TODO points -> outlines illustration
Once the raw points are available, we often want to turn them into solid, continuous outlines. We do this by selecting an arbitrary subset of points and placing shapes there to form a part, and then use boolean operations (i.e., addition, subtraction, or intersection) to combine parts into a final outline to export. We'll get back to how an individual part looks soon – but first, we need to get familiar with binding and filtering.
While the points are enough to place properly positioned and rotated shapes (most commonly, rectangles, representing the keys of the board), these usually won't combine into a contiguous shape since there won't be any overlap. So the first part of outline generation is thinking about "binding", where we can make the individual switch holes reach out towards (or, bind to) each other. Think of this as a kind of "neighbor declaration", telling Ergogen which directions to grow towards (and by how much) to reach the next-door point.
Of course, overlap could be achieved by placing larger shapes at each of the points, causing them to overlap by default, but since everything is placed by its center point, these larger shapes would result in larger outside margins as well. With bind, we can declare the selective directions in which to grow the shapes placed, so that their final combination can become contiguous, yet with as little (or as much) margin as we might want.
The fully customizable way to add binding to points is through the key-level attribute
bind: num | [num_x, num_y] | [num_t, num_r, num_b, num_l] # defer to autobind by default
To recap, key-level declaration means that
bind should be specified in the
points section, benefiting from the same extension process every key-level attribute does.
Valid values follow CSS standards, so
num applies to all directions,
num_y vertically, and the
l versions to top/right/bottom/left, respectively.
Don't recall seeing
bind in the Keys section, where supposedly all key-level attributes were listed?
That's because those were only the ones with meaning to the layout system.
Apart from those, anything can be declared as a key-level attribute, and some might gain meaning in later stages, like
bind did just now.
To spare us the
bind declaration whenever possible, Ergogen offers an
autobind key-level attribute as well.
Its value is a single number (
10 by default), and the relevant directions are calculated automatically (by looking at intra- and inter-column bounding boxes).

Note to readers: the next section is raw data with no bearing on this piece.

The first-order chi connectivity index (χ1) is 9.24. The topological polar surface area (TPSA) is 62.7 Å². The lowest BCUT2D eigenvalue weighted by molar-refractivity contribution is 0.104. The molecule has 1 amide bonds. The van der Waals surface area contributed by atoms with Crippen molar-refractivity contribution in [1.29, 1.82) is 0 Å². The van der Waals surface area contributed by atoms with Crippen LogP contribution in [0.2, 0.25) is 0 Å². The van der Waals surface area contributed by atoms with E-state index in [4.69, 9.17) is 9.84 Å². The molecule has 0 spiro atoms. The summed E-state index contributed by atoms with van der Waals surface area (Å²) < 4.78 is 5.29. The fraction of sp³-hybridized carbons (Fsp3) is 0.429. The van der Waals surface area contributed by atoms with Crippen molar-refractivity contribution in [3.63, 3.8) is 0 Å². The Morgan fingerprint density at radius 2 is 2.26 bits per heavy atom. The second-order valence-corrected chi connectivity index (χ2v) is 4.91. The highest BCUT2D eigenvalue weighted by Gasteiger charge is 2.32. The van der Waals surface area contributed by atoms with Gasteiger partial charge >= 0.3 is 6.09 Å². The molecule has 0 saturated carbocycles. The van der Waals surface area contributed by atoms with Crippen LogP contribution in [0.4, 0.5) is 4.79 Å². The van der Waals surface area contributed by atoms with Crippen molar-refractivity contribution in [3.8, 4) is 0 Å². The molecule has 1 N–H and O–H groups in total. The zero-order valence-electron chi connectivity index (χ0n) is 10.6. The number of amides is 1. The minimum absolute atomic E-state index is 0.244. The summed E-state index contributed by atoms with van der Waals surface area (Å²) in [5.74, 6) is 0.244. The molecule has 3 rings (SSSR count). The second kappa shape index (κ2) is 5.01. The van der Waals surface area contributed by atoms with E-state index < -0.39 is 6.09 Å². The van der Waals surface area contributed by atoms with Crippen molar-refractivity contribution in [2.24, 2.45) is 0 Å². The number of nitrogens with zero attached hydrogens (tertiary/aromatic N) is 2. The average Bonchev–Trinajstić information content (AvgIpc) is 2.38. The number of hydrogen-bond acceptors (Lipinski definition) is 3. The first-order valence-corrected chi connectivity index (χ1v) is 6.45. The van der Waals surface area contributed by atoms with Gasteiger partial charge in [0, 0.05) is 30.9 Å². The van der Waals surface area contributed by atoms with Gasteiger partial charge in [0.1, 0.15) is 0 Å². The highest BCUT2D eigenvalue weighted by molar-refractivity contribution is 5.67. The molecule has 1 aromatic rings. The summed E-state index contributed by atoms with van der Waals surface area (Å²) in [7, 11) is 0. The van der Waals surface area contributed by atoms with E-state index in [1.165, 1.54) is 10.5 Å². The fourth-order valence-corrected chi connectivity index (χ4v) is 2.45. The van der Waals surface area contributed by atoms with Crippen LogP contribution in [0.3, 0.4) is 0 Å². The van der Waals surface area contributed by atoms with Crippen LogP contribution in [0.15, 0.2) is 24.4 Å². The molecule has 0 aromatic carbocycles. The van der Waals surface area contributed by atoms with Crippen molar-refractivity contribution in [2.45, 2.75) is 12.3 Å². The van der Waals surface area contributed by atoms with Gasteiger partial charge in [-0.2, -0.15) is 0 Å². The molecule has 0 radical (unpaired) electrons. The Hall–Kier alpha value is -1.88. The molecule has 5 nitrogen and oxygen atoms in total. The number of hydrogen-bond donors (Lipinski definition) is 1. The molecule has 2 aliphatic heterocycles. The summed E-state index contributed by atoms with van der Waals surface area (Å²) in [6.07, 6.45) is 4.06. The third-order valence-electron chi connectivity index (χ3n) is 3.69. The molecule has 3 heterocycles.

Basically, if we want bound shapes, we only need to say so (by setting
bound: true, see below) in most cases – or specify a larger
autobind value once if
10 wasn't enough to bridge the gaps.
And if autobinding fails for a more complex shape, we can always fall back to explicit
explicit bind and how it's smaller than just placing larger tiles
Filtering is how Ergogen decides which points to use when placing the shape we're currently placing. After all, the points section might contain lots of zones, multiple kinds of points, helpers for mounting holes or one-off PCB footprints, etc. So being able to easily select a subset of these points can come in handy.
First up, let's see what a filter means depending on what datatype we use when declaring it:
undefined: if left empty, a filter produces the default
[0, 0, 0°]origin point.
boolean: if the filter is
true, all points are used; if it's
false, no points are used.
string: represents a single/simple filter – the workings of which we'll discuss in a second.
object, or array that contains an object somewhere: will be parsed as an anchor, returning the single resulting point.
Although there can be valid anchor declarations that are neither objects, nor arrays containing an object at any depth, these are not supported where filters are expected because Ergogen would have no way to decide what it's looking at. Remember, however, that every anchor can be represented in full object form – any other representation is just a shorthand for convenience.
array containing no objects at any depth: complex filter, see Advanced usage.
So the undefined and boolean cases are easy, objects just redirect to anchors, and arrays are more advanced. What about strings, then?
At their simplest, strings just compare the given value against the name of each key and check for straight equality. Since names are unique, this makes it easy to single out a point, but nothing more. How do we get "real" subsets?
tags key-level attribute.
It can be either an array (containing string tags, or "labels" that should apply to the given point), or an object (in which case the keys from its key/value pairs count).
Arrays are probably more readable, while objects might be more easily extendable via inheritance or preprocessing.
Use whichever form makes sense.
tags is yet another key-level attribute that gains meaning during outlining only, like
bind did above.
By default, string filters consider not only the name of each key but their tags, too. And combining their basic exact matching behavior with a non-unique field leads to easy subset selection. Yay!
But wait, there's more!
If the string is surrounded by
/s (slashes), it's interpreted as a regex, and exact matching changes to pattern matching.